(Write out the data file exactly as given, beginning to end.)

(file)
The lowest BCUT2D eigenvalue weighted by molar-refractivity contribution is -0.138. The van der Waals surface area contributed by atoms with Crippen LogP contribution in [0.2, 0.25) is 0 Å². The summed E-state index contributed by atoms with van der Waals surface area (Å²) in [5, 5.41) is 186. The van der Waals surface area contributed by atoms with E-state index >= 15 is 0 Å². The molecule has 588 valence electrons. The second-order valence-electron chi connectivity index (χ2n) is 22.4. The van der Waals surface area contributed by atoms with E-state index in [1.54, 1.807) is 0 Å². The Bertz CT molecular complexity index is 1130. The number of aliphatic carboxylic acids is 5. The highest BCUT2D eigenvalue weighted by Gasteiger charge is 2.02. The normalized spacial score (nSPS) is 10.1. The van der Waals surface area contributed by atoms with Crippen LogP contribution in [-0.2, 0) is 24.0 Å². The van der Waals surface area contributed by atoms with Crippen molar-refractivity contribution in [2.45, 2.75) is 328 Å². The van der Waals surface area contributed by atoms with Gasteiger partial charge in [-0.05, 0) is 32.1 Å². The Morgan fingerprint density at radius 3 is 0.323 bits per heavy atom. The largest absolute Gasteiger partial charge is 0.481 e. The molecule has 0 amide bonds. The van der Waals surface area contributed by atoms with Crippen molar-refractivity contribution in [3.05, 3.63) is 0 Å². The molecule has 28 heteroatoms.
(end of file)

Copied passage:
The lowest BCUT2D eigenvalue weighted by molar-refractivity contribution is -0.138. The van der Waals surface area contributed by atoms with Crippen LogP contribution in [0.2, 0.25) is 0 Å². The summed E-state index contributed by atoms with van der Waals surface area (Å²) in [5, 5.41) is 186. The van der Waals surface area contributed by atoms with E-state index >= 15 is 0 Å². The molecule has 588 valence electrons. The second-order valence-electron chi connectivity index (χ2n) is 22.4. The van der Waals surface area contributed by atoms with E-state index in [1.54, 1.807) is 0 Å². The Bertz CT molecular complexity index is 1130. The number of aliphatic carboxylic acids is 5. The highest BCUT2D eigenvalue weighted by Gasteiger charge is 2.02. The normalized spacial score (nSPS) is 10.1. The van der Waals surface area contributed by atoms with Crippen LogP contribution in [-0.2, 0) is 24.0 Å². The van der Waals surface area contributed by atoms with Crippen molar-refractivity contribution in [2.45, 2.75) is 328 Å². The van der Waals surface area contributed by atoms with Gasteiger partial charge in [-0.05, 0) is 32.1 Å². The Morgan fingerprint density at radius 3 is 0.323 bits per heavy atom. The largest absolute Gasteiger partial charge is 0.481 e. The molecule has 0 amide bonds. The van der Waals surface area contributed by atoms with Crippen molar-refractivity contribution in [3.05, 3.63) is 0 Å². The molecule has 28 heteroatoms.